This week we will mostly be concerning ourselves with head-banging, a look towards the Rugby Championship, Richard Cockerill and the Kings...
There have been swathes of words on the subject of blows to the head over the past few weeks, yet we here cannot remember one jot of actual action - bar that long-winded IRB press release. They could have just clicked the 'it's complicated' button and we'd have been just as informed.
Many of the other words have been on two subjects: firstly, that players actually know how to cheat the concussion 'tests' administered on the sideline (although there is another school of thought which says that as long as you can count to one and don't fall over you are likely to be ok), followed by the remarkably-timed report that a surgeon has found evidence of repeated concussions leading to dementia.
Agreed, the links are worth mentioning in dispatches, but is this really something new? Playing rugby with concussion is dangerous, doing it over and over again even more so? The timing and extreme content of that study does lend itself to being something of a media sensation campaign, pressure leverage.
But someone has to do something like that, because nobody else seems to be doing anything at all. There have been no revised concussion test rules, no abolition of the concussion test in favour of a common sense analysis of whether a person can stand straight or not, barely even a whisper from trainers and coaches that they will insist on following the 'if in doubt, sit it out' mantra.
How far does it need to go before there is some common sense? Well, here's a threshold of sorts: 5,000 plaintiffs spread among 250 lawsuits filed by NFL players against the NFL (who are the employers of all players). A month ago, the cases went to mediation, which suggests that the NFL are going to settle rather than admit they got the concussion issue badly wrong. Would rugby have to go that far first too or is someone going to do something about it?
This year's Rugby Championship is going to be fascinating. You have Australia, reeling from a Lions Test series defeat and champing at the bit for a new, Quade Cooper-led beginning. You have South Africa, whose local well of talent is still so dry that Fourie du Preez has been called from Japan. You have Argentina, who have quietly taken their elite away to Florida with Graham Henry and could emerge with anything. And you have New Zealand, who still seem unable to regenerate entirely.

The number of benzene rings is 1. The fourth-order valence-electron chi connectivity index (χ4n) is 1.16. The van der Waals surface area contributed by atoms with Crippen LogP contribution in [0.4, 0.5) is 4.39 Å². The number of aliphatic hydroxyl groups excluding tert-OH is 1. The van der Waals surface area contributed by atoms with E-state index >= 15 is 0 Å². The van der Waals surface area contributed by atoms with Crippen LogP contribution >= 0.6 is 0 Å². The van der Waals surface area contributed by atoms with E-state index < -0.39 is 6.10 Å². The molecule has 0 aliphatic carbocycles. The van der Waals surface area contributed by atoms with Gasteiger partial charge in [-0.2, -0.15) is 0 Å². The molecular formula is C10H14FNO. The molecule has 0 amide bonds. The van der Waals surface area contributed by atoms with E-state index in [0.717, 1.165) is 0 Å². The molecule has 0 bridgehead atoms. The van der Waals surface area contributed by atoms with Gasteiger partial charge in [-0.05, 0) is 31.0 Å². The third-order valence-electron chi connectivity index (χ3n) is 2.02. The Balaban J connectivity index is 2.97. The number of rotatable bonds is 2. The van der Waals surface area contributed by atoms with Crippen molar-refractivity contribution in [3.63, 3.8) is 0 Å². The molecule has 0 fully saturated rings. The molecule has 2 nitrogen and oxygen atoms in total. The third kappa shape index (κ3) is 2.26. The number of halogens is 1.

Managing players to take the All Blacks through to 2015 is one thing, but it's costing the team in terms of opportunities and experience for the youngsters now. The squad named by Steve Hansen has only two centres in it - one if you refer to a 12 as second five-eighth - and both are the wrong side of 30 already, one can't even find a team to play for, so wretched has been his domestic form.
The return of Richie McCaw means no place for Matt Todd, who really has played well for the Crusaders this year. It may also dumb down the chances of Sam Cane continuing his progression.
We'll not start being silly and saying that this is a team about to be derailed, but only two years out from a World Cup, the AB management is looking more and more as though it is stacking all hopes on the old heads surviving injury, which also looks to mean the up and comers may not get the chances they deserve - or, and going on form this Super Rugby competition, the new crop may just not be good enough.
Sticking with the oldies is a policy that has worked in the past - not least for England - but with frustrated players still exiting by the dozen and thus ineligible for selection under the NZRU's overseas policy, leaving a lesser and thinner crop behind, it's one fraught with risk.
Brilliant line at the bottom of Leicester's statement on Richard Cockerill's generally unsuccessful appeal this week: "We remain disappointed with the RFU's conduct in this matter..."
We are reasonably certain that, with Cockerill having bellowed the words 'smash the c**** because they aren't getting any protection', as well as going on the record as saying the words 'f***' and 'f***ing' were justified in the circumstances, as well as maintaining that players who swear at referees need not be sent off or disciplined, the RFU remain disappointed with Cockerill's conduct in this matter too.
Also, we are reasonably certain that out of a clash between a foul-mouthed coach and the domestic game's governing body, we know who is bigger and more important.
And while on the subject of futile ranting, these from Alan Solomons after the Kings lost their Super Rugby status - with common sense answers:
"I think it is an absolute disgrace that we are not in Super Rugby..." - It was something of a disgrace the way you got in in the first place actually...
"We got the rough end of refereeing decisions in the first match and it cost us our Super Rugby status. To say the least it is unsatisfactory." - Nothing to do with the number of actual Super Rugby matches you lost then.
"The South African Rugby Union have to ensure that we are in the Premier Division of the Currie Cup at the very least." - No they don't. You have to do that by winning the pool games and then the play-offs, just like everyone else.
Anything else? OK - now go get out of the Currie Cup first division.
By Richard Anderson